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In the News: Retail spending rises in June

In the News: Retail spending rises in June

Retail Spending Rises in June
Reprinted from Reuters.com.

U.S. consumer spending increased solidly in June as households spent more at restaurants and on accommodation, building a strong base for the economy heading into the third quarter, while inflation rose moderately.

Other data on Tuesday showed employers boosting benefits for workers in the second quarter, but wage growth slowed down. With savings at lofty levels and lower taxes increasing take-home pay for some workers, spending is likely to remain strong this year. Accelerating home prices, which are boosting wealth for some households, should also underpin consumption.

Strong economic growth and steadily rising inflation are likely to allow the Federal Reserve to continue gradually raising interest rates. Fed officials started a two-day meeting on Tuesday.

“More spending on ‘wants,’ not ‘needs,’ is always a good sign of consumer confidence,” said Jennifer Lee, a senior economist at BMO Capital Markets in Toronto. “As long as incomes continue to rise and job creation remains strong, consumer spending should remain solid over the remainder of the year.”

The Commerce Department said consumer spending, which accounts for more than two-thirds of U.S. economic activity, rose 0.4 percent last month. Data for May was revised up to show consumer spending advancing 0.5 percent instead of the previously reported 0.2 percent gain.

Last month’s increase in consumer spending was in line with economists’ expectations. The data was included in last Friday’s second-quarter gross domestic product report, which showed consumer spending accelerating at a 4.0 percent annualized rate during that period after a pedestrian 0.5 percent pace in the first quarter.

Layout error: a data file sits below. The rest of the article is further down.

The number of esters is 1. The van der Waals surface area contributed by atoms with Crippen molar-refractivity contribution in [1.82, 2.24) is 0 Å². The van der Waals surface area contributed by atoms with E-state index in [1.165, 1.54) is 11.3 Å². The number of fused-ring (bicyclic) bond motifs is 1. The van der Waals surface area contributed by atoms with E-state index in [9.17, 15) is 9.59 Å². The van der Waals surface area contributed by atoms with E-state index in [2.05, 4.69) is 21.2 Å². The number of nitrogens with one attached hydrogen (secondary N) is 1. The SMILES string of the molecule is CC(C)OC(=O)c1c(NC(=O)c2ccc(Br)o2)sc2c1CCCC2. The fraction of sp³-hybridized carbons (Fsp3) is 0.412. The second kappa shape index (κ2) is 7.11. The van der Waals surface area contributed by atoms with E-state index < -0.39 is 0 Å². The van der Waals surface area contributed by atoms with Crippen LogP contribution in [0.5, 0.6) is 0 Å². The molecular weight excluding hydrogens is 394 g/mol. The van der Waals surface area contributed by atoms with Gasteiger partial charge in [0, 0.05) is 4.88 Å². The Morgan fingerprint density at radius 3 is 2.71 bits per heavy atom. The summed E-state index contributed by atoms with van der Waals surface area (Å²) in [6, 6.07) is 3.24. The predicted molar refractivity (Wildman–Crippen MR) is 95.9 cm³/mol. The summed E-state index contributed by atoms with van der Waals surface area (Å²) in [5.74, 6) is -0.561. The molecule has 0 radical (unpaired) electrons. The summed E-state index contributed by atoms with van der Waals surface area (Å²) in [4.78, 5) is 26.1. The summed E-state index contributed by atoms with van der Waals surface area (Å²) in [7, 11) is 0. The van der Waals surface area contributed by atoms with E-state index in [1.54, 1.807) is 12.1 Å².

The economy grew at a 4.1 percent rate in the second quarter, almost double the January-March period’s 2.2 percent pace and the strongest performance in nearly four years. June’s increase in consumer spending sets it on a higher growth path heading into the third quarter.

Consumer spending last month was boosted by spending at restaurants and on accommodation. Spending on services accelerated 0.6 percent after rising 0.3 percent in May. Outlays on goods were unchanged after surging 0.9 percent in May.

Prices continued to steadily rise last month. The personal consumption expenditures (PCE) price index excluding the volatile food and energy components gained 0.1 percent in June. It had risen by 0.2 percent in the prior month.

That kept the year-on-year increase in the so-called core PCE price index at 1.9 percent for a third straight month.

The core PCE index is the Fed’s preferred inflation measure. The core PCE hit the U.S. central bank’s 2 percent inflation target in March for the first time since December 2011.

The Fed is expected leave interest rates unchanged on Wednesday after increasing borrowing costs in June for the second time this year. It has forecast two more rate hikes by December.

“For the Fed, there’s nothing to be alarmed about in this morning’s data,” said Chris Low, chief economist at FTN Financial in New York. “Consumers are behaving and inflation is stable.”

The dollar firmed marginally against a basket of currencies. Prices for longer-dated U.S. Treasuries rose and stocks on Wall Street were trading higher. Continue reading...

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